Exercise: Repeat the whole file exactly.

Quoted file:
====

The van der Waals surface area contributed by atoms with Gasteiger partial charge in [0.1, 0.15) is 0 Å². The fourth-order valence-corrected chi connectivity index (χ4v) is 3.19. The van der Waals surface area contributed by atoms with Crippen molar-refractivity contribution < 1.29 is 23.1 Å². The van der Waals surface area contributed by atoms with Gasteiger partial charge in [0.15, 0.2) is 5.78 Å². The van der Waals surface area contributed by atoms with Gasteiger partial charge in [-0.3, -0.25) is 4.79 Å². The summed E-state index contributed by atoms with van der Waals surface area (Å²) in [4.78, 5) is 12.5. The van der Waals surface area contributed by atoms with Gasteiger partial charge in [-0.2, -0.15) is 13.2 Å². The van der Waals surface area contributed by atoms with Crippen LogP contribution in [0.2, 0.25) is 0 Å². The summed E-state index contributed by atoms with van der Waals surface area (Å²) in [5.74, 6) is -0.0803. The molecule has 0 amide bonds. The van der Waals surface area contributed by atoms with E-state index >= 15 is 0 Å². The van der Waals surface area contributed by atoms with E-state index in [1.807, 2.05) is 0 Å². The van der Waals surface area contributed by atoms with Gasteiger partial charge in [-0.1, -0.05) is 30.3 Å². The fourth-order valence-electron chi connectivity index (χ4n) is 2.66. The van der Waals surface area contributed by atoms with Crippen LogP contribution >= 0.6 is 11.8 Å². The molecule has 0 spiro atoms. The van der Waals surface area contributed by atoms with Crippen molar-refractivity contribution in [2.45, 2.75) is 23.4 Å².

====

The van der Waals surface area contributed by atoms with Gasteiger partial charge in [0.1, 0.15) is 0 Å². The fourth-order valence-corrected chi connectivity index (χ4v) is 3.19. The van der Waals surface area contributed by atoms with Crippen molar-refractivity contribution < 1.29 is 23.1 Å². The van der Waals surface area contributed by atoms with Gasteiger partial charge in [0.15, 0.2) is 5.78 Å². The van der Waals surface area contributed by atoms with Gasteiger partial charge in [-0.3, -0.25) is 4.79 Å². The summed E-state index contributed by atoms with van der Waals surface area (Å²) in [4.78, 5) is 12.5. The van der Waals surface area contributed by atoms with Gasteiger partial charge in [-0.2, -0.15) is 13.2 Å². The van der Waals surface area contributed by atoms with Crippen LogP contribution in [0.2, 0.25) is 0 Å². The summed E-state index contributed by atoms with van der Waals surface area (Å²) in [5.74, 6) is -0.0803. The molecule has 0 amide bonds. The van der Waals surface area contributed by atoms with E-state index >= 15 is 0 Å². The van der Waals surface area contributed by atoms with E-state index in [1.807, 2.05) is 0 Å². The van der Waals surface area contributed by atoms with Gasteiger partial charge in [-0.1, -0.05) is 30.3 Å². The fourth-order valence-electron chi connectivity index (χ4n) is 2.66. The van der Waals surface area contributed by atoms with Crippen LogP contribution >= 0.6 is 11.8 Å². The molecule has 0 spiro atoms. The van der Waals surface area contributed by atoms with Crippen molar-refractivity contribution in [2.45, 2.75) is 23.4 Å².